Lock in Your Mortgage Rate
When homebuyers lock in at a specific mortgage rate, the lender only guarantees the interest rate and points for a specified time period ? generally 30, 45, or 60 days. It is important for borrowers to get the lock-in contract in writing, as a verbal agreement will not stand. The lock-in letter should indicate that the lender is guaranteeing the rate, the fee structure, and the deadline for loan funding at the locked rate.
Just months ago, sources say, borrowers were able to lock in a rate once their loan application and credit report were received by the broker, with a promise to provide W2s, payroll stubs, and bank statements within 48 hours. The current backlog, however, has prompted brokers and lenders to also require proof of an appraisal order before they will agree to lock in a rate.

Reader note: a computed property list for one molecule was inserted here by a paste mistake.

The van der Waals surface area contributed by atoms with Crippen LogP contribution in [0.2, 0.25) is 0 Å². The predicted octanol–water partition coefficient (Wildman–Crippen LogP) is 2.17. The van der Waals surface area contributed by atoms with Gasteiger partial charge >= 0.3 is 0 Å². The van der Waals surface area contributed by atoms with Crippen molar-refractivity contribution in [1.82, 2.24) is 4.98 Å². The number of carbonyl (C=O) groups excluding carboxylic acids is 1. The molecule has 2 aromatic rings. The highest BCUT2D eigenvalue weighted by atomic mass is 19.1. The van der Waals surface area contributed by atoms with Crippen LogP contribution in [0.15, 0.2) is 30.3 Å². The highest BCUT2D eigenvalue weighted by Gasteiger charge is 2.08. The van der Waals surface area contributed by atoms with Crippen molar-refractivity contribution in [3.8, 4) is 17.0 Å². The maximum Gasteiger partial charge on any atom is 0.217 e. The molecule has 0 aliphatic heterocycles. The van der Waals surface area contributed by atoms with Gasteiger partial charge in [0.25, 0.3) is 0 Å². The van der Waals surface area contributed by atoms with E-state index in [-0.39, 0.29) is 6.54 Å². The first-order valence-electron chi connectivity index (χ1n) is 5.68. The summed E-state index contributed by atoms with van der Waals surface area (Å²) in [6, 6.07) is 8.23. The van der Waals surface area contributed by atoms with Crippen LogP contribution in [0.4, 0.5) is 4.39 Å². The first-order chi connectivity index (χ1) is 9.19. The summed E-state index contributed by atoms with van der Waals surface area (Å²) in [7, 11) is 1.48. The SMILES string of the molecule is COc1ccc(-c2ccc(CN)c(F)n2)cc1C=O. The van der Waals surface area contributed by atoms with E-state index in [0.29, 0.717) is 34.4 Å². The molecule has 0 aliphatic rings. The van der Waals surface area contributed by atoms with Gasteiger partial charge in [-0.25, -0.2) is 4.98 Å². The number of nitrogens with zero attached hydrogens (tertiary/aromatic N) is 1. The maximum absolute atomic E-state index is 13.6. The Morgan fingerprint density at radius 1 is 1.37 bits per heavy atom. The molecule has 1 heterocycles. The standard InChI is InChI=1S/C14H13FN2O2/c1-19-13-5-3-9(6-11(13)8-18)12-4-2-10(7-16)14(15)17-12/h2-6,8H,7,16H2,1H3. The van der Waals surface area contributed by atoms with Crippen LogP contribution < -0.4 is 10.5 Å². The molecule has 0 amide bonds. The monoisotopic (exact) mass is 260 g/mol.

Though longer lock periods are more costly, they help ensure the loan's funding by the deadline. Otherwise, only an exception will get the borrower the locked rate.
Borrowers generally pay fees and higher interest rates to lock in, and these terms should be specified in the contract. However, reputable lenders do not require any money upfront.
Finally, it is essential for borrowers to understand beforehand what will happen if the loan is not funded by the lock-in deadline.
"Would-Be Home Buyers Can Get Locked Out," Orange County Register (12/28/01); McCabe, Diana.
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